Coda File System

Re: coda looses group ownership

From: Jan Harkes <>
Date: Tue, 27 Feb 2007 12:07:46 -0500
On Tue, Feb 27, 2007 at 02:49:05PM +0100, Enrico Weigelt wrote:
> And now some diferrent view: what does an unix permission
> mean in ACL words ? Well, each file has an ACL with the
> structure:
>     * 1. ownership: the one who's allowed to change the ACL
>     * 2. permissions for the one who owns the file
>     * 3. permissions for some group 
>     * 4. permissions for the 'world'-group (all users)

Coda ACLs are more course grained since they are per directory, and they
are more fine grained since they separately allow or deny things like
adding or removing an entry from a directory. Lets look at some ways
that I've used directory ACLs.

Maildir email delivery

The mail delivery agent runs as a non-priviledged user and doesn't
require setuid/setgid. It has a token to identify it as the
'mail-delivery' user to the system.

My email is stored in maildir format, when new email arrives the
delivery process writes it to folder/tmp, then moves it over to
folder/new. At that point I will see the new mail and when I have read
it my mail client moves it to folder/cur.

    folder/     mail-delivery rl
    folder/tmp/ mail-delivery rlidw
    folder/new/ mail-delivery rli
    folder/cur/ mail-delivery none

I think the 'read' acl bits are technically unnecessary, but some bugs
in the acl handling required them. For some reason the server doesn't
allow the directory fetch to complete without 'r', even though that
permission should be granted based on 'l'. Similar observation on the
'write' bit for the tmp directory, an initial write after creating a new
file should be implicitly allowed, but the server has some trouble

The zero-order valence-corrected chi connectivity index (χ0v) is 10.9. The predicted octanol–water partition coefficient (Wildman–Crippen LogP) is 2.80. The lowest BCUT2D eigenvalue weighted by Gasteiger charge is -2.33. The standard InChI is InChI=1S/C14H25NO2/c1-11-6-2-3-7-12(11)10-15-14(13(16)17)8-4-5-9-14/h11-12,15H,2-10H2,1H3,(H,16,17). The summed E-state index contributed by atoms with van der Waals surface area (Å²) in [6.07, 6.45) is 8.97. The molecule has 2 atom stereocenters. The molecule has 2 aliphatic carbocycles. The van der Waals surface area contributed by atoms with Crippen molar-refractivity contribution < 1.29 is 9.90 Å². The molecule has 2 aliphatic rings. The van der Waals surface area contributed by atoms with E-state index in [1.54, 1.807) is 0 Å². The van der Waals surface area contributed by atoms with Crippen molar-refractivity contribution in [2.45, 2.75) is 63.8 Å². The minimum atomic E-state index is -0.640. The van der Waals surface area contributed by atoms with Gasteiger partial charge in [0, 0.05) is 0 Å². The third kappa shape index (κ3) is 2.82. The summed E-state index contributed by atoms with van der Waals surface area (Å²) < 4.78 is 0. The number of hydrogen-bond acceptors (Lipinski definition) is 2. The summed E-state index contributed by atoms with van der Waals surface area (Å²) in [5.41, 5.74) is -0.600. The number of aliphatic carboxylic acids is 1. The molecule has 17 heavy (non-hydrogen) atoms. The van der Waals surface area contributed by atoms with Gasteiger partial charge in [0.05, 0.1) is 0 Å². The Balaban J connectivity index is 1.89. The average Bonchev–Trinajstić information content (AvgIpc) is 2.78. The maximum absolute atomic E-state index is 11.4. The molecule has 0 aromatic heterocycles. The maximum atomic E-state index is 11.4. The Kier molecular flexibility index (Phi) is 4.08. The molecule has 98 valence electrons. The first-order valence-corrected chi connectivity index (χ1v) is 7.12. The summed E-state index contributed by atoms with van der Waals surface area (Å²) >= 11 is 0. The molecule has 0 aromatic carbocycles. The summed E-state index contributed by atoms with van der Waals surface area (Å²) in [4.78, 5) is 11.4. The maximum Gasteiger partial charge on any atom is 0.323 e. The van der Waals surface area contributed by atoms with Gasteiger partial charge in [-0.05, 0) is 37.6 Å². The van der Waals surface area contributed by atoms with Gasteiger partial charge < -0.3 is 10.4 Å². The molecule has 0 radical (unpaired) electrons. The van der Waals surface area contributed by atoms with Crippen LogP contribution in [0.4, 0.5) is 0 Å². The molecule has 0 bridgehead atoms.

matching the initial store after the create, maybe it got confused by an
attribute change.

The mail delivery process is allowed to traverse into folder/, it can
add and remove directory entries in folder/tmp as well as write files
there. However it can only move a file to folder/new and is not allowed
to modify or remove any files there. Finally it has no access at all to
folder/cur. If it weren't for the small ACL handling problems, it
wouldn't even be allowed to read anything that has already been
delivered or write to other files that are in the process of getting

Shared Git source repositories

At the lowest level, git uses individual compressed blobs, which are
identified by the SHA1 of their contents. These files are written once
and never modified. There is an alternate storage format the 'pack'
where the blobs are delta-packed a single large file. The re-packing can
be done periodically by a cronjob or administrator.

Developers are allowed to manage their branches 'developer/branch', but
they are not allowed to directly merge into the master branch.

All developers are added to the 'developers' group.

    project.git/objects/	developers rlidw
    project.git/objects/../	developers rli
				administrator rlid
    project.git/objects/packs/	developers rl
				administrator rlidw
    project.git/refs/heads/	developers rl
				administrator rlidw
    project.git/refs/heads/joe/ joe rlidw
				developers rl

Git creates new objects in .git/objects and then moves them based on
their sha1 hash into .git/objects/<sha1prefix>. This is similar to the
maildir delivery process. Once an object is moved into it's final
directory it can no longer be modified. Only the administrator is
allowed to remove them (periodic pruning of unreferenced objects or
after they have been added to the pack).

Each developer has full access to a private branch directory, other
developers can see, but not change the private branches. Only the
administrator has the permission to merge developer branches into
refs/heads/master (i.e. 'master' branch).

The only problem I've found was that a developer could remove and
recreate an empty object/<shaprefix> directory. This will then allow him
full access to any objects that are later on added to this directory.
This is easily prevented by creating zero length files (.foo) in each
object directory. The developers cannot remove those files so the
directories are never empty and the rmdir/mkdir trick doesn't work
anymore. Oh, and there is always new development, so once in a while
some change breaks things, f.i. refs may get packed at some point in
which case the per-developer branch directories may break, or temporary
files may get created in some different directory before they are moved.

Directory ACLs used like this can be very powerful, their courseness
helps because we only have to worry about what permissions to grant on a
per-directory basis and there are no complicated inheritance rules, only
new directories inherit the ACL of their parent we don't have to decide
what ACLs to create for new files, or how they might change when files
are moved from one place to another.

Received on 2007-02-27 12:10:34